My thinking is that this is not the way it works. Byrd receiving a contract that pays him the most of all safeties in the league just means this: at this point in time, this year, given who else is available in free agency and which safeties were given a new contract last year or the year before -- that is the amount dictated by the market. It doesn't mean the team paying him necessarily thinks he is the best safety in the league, better than Polamalu, or Berry, or Rolle. Another way to think about it: if all of those safeties were to become free agents this year at the same time, how would the salaries shake out? Would Byrd still be the highest paid? Probably not. But that doesn't mean he couldn't, or shouldn't, become the highest paid in the league this off season.

What you pay for a player really comes down to how much you have, how much you value the player, how much you want to tie up at a particular position on your team, and how strongly the player wants to be on that team. Not quite so much how a team values a player against his peers -- at least, probably not as much as we think it does. At least, the amount given should not necessarily communicate this.

Thoughts?

#2 swnybillsfan

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Posted 01 January 2014 - 01:29 PM

i think you pretty much covered it all.

#3 jeremy2020

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Posted 01 January 2014 - 02:00 PM

View PostRubes, on 01 January 2014 - 01:19 PM, said:

But a lot of the opposition to paying Byrd to be the top safety is because people don't think he's the top safety in the league and doesn't deserve to be paid as such. But is that necessarily the right way to think about it?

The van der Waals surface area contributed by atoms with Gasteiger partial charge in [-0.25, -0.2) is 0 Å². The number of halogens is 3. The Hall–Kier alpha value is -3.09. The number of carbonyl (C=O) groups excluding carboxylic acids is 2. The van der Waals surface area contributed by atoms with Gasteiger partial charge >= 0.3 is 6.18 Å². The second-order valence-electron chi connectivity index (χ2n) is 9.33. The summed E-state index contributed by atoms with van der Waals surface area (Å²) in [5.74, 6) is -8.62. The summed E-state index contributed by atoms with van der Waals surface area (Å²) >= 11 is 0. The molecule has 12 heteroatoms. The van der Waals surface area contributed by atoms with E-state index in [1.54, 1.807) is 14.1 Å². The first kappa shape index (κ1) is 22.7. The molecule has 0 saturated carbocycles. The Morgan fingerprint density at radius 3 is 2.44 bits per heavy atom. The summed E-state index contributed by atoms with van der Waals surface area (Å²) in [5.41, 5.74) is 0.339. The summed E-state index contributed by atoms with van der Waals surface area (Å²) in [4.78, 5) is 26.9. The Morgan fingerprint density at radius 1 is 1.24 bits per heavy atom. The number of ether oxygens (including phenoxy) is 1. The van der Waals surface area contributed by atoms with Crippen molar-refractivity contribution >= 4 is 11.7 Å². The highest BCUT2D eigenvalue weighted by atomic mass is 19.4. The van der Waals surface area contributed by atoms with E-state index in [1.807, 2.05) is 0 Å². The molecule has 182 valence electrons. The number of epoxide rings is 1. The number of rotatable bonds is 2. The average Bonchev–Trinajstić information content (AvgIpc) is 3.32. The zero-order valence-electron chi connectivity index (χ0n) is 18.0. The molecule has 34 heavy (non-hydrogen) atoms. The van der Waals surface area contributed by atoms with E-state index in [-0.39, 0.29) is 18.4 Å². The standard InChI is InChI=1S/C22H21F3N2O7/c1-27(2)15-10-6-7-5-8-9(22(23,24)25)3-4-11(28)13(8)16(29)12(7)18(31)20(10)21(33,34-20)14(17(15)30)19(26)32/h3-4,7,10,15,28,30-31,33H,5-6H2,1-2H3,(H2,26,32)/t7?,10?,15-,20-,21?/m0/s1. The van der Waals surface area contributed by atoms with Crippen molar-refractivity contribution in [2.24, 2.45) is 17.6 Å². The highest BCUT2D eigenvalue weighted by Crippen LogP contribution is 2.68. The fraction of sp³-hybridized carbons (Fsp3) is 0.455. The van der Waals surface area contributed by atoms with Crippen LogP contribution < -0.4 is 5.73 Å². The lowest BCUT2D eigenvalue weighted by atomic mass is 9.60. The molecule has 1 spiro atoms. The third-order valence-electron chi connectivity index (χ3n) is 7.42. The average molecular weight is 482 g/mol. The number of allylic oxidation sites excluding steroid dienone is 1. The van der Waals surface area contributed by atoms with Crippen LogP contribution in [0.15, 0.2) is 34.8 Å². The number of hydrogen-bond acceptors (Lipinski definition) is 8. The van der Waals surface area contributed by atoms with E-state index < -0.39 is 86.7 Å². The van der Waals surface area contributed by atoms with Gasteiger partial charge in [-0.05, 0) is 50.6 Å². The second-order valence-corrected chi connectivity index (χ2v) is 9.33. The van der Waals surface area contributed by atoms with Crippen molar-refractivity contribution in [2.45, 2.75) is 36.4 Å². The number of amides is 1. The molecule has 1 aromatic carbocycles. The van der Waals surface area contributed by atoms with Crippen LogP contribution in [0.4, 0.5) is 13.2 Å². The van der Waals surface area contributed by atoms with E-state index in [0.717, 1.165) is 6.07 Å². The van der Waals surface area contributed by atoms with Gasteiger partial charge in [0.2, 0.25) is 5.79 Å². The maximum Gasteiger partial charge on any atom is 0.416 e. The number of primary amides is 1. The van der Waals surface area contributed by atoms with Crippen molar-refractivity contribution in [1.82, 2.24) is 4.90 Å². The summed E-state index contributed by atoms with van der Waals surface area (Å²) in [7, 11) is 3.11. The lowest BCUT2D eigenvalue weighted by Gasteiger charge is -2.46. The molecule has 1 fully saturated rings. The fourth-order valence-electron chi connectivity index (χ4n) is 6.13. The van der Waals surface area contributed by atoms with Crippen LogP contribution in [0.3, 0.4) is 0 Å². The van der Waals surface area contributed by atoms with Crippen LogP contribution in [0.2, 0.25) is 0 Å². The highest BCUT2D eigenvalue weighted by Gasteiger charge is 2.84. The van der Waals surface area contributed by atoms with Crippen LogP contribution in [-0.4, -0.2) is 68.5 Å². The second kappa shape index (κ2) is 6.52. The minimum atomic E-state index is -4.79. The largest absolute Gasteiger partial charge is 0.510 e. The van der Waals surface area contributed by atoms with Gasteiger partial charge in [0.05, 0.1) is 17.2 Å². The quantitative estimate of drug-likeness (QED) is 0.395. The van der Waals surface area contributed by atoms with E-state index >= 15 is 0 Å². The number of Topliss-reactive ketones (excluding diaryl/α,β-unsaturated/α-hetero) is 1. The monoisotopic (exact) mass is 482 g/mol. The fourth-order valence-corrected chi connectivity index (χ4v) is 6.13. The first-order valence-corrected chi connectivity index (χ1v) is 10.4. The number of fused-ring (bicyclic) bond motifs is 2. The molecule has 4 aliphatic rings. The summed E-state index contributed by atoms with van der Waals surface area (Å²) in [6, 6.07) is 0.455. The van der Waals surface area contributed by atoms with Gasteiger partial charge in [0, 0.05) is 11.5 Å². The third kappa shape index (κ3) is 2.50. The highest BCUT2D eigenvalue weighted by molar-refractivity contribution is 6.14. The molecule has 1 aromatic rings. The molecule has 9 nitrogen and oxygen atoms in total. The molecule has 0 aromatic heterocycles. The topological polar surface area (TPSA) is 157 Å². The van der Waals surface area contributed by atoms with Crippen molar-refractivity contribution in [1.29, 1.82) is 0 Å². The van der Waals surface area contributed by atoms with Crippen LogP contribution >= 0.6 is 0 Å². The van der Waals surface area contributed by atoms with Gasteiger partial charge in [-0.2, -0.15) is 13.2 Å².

Most people believe Byrd is in the top if not the top 3. It's hard to say any player is *the* best. Most people who have an issue with making him the highest paid safety is that they feel that you don't spend your cap dollars to that degree at safety.

#4 Rubes

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Posted 01 January 2014 - 04:18 PM

View Postjeremy2020, on 01 January 2014 - 02:00 PM, said:

Most people believe Byrd is in the top if not the top 3. It's hard to say any player is *the* best. Most people who have an issue with making him the highest paid safety is that they feel that you don't spend your cap dollars to that degree at safety.

That's a fair point, although you have to look at it from the standpoint of how much you value the player -- in Byrd's case, how much does he add to the defense? How many game-changing plays does he make that other players wouldn't be able to? If he's the kind of player that can make a difference in a game, how much of the cap is that worth, even if it's at the safety position?

#5 3rdand12

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Posted 01 January 2014 - 04:44 PM